By Den Ardinger 32° KCCH

Throughout the course of history there have been certain brothers who have stood head and shoulders above others and written about the principles, morals, and history of our Masonic Fraternity. This month we will look at the biography of one of those prolific writers and scholars of the 19th century, Brother Albert G. Mackey.

Albert Gallatin Mackey was born in Charleston, South Carolina, on March 13, 1807.  He was the son of Doctor John Mackey and his wife, Abigail. A strong believer in life-long education, Albert Mackey taught school in order to raise money to attend medical school. He graduated with honors from the College of South Carolina in 1832 and for the next twelve years he worked there while he studied and practiced medicine. In 1838 he was appointed the demonstrator of anatomy.

In 1841, Doctor Mackey was Initiated, Passed and Raised a Master Mason in Saint Andrews Lodge No. 10, in Charleston. Shortly thereafter he affiliated with Solomon’s Lodge No. 1, also of Charleston, and was elected Worshipful Master in December, 1842.

By 1844, however, he gave up the practice of medicine and concentrated on a variety of subjects including a study of languages, the Middle Ages, and Freemasonry. In 1845 he authored the first edition of, “A Lexicon of Freemasonry.” In 1849 he began writing “The Southern and Western Masonic Miscellany” which he maintained for three years. From 1858 to 1860 he published a “Quarterly” writing on the same topics.

He studied intensely and focused on a traditional classical education including Greek, Latin and Hebrew as well as the modern European languages. In time, he concentrated on the study of symbolism and the Kabbalah (Jewish mysticism).

In his Masonic work, he was the Grand Lecturer and Grand Secretary of The Grand Lodge of South Carolina. He also served as the Secretary General of the Supreme Council of the Ancient and Accepted Scottish Rite for the Southern Jurisdiction of the United States.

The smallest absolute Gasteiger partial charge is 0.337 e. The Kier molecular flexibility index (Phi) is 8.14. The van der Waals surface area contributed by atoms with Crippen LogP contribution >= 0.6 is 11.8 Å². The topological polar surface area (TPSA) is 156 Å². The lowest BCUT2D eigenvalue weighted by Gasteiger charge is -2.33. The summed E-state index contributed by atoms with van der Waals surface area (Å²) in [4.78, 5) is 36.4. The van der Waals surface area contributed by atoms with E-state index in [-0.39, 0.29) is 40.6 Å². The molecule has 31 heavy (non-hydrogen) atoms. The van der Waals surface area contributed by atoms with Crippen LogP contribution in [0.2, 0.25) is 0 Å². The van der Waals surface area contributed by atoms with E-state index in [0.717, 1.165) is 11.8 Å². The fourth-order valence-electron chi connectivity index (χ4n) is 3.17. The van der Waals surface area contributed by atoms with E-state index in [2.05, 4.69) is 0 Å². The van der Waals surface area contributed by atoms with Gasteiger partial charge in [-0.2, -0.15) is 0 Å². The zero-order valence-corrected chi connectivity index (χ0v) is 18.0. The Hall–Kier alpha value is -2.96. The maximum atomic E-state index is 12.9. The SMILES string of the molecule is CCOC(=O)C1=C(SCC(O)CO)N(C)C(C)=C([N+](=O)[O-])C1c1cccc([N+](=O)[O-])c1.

Although he was from South Carolina, he was a Union sympathizer during the Civil War. In

1865 he was appointed by the President as the Collector of the Port of Charleston. In 1867 he wrote, “The Mystic Tie.” In 1868 he was president of the South Carolina Constitutional Convention. Later that year he was a candidate for the United States Senate but was narrowly defeated.

In 1870, Mackey moved to Washington, D.C and affiliated with Lafayette Lodge No. 19, Lafayette Chapter No. 5, and Washington Commandery No. 1.  Here he wrote his most important Masonic work titled, “Encyclopedia of Freemasonry” in 1873 which was reprinted in 1878.  After his death it was revised and expanded by others and is an important reference book for Masonic scholars even today.

He died in Fortress Monroe, Virginia on June 21, 1881 at the age of 74.  He was buried with full Masonic honors and Masonic Bodies were instructed to “drape in black the altars and working tools and the Brethren will wear the proper badge of mourning during the space of sixty days.”

He is buried in a well-marked grave in Glenwood Cemetery in Washington, D.C.

Marker on the grave of Albert Mackey in Glenwood Cemetery